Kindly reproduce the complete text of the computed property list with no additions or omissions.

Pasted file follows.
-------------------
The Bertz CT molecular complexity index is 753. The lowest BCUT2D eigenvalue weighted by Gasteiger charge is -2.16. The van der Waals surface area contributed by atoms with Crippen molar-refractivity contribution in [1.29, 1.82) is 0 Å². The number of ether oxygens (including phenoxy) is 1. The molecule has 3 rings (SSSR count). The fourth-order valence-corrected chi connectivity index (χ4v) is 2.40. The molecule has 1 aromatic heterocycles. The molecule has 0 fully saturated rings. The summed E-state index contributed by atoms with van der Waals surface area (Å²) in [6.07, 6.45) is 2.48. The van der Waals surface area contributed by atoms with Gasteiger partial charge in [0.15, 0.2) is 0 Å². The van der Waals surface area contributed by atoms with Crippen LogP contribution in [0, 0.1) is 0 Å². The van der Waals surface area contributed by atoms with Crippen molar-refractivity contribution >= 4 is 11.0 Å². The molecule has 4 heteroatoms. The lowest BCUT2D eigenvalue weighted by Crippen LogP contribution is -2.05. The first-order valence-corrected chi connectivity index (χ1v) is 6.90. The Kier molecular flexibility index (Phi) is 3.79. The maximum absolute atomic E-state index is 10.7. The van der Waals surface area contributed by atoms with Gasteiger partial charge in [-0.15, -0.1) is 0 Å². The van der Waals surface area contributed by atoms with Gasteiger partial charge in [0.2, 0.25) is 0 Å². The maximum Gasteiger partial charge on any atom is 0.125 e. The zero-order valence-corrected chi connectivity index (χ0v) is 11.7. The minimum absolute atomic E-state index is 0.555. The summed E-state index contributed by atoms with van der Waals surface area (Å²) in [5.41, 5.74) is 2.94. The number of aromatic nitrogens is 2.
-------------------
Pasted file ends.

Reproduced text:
The Bertz CT molecular complexity index is 753. The lowest BCUT2D eigenvalue weighted by Gasteiger charge is -2.16. The van der Waals surface area contributed by atoms with Crippen molar-refractivity contribution in [1.29, 1.82) is 0 Å². The number of ether oxygens (including phenoxy) is 1. The molecule has 3 rings (SSSR count). The fourth-order valence-corrected chi connectivity index (χ4v) is 2.40. The molecule has 1 aromatic heterocycles. The molecule has 0 fully saturated rings. The summed E-state index contributed by atoms with van der Waals surface area (Å²) in [6.07, 6.45) is 2.48. The van der Waals surface area contributed by atoms with Gasteiger partial charge in [0.15, 0.2) is 0 Å². The van der Waals surface area contributed by atoms with Crippen LogP contribution in [0, 0.1) is 0 Å². The van der Waals surface area contributed by atoms with Crippen molar-refractivity contribution >= 4 is 11.0 Å². The molecule has 4 heteroatoms. The lowest BCUT2D eigenvalue weighted by Crippen LogP contribution is -2.05. The first-order valence-corrected chi connectivity index (χ1v) is 6.90. The Kier molecular flexibility index (Phi) is 3.79. The maximum absolute atomic E-state index is 10.7. The van der Waals surface area contributed by atoms with Gasteiger partial charge in [-0.15, -0.1) is 0 Å². The van der Waals surface area contributed by atoms with Gasteiger partial charge in [0.2, 0.25) is 0 Å². The maximum Gasteiger partial charge on any atom is 0.125 e. The zero-order valence-corrected chi connectivity index (χ0v) is 11.7. The minimum absolute atomic E-state index is 0.555. The summed E-state index contributed by atoms with van der Waals surface area (Å²) in [5.41, 5.74) is 2.94. The number of aromatic nitrogens is 2.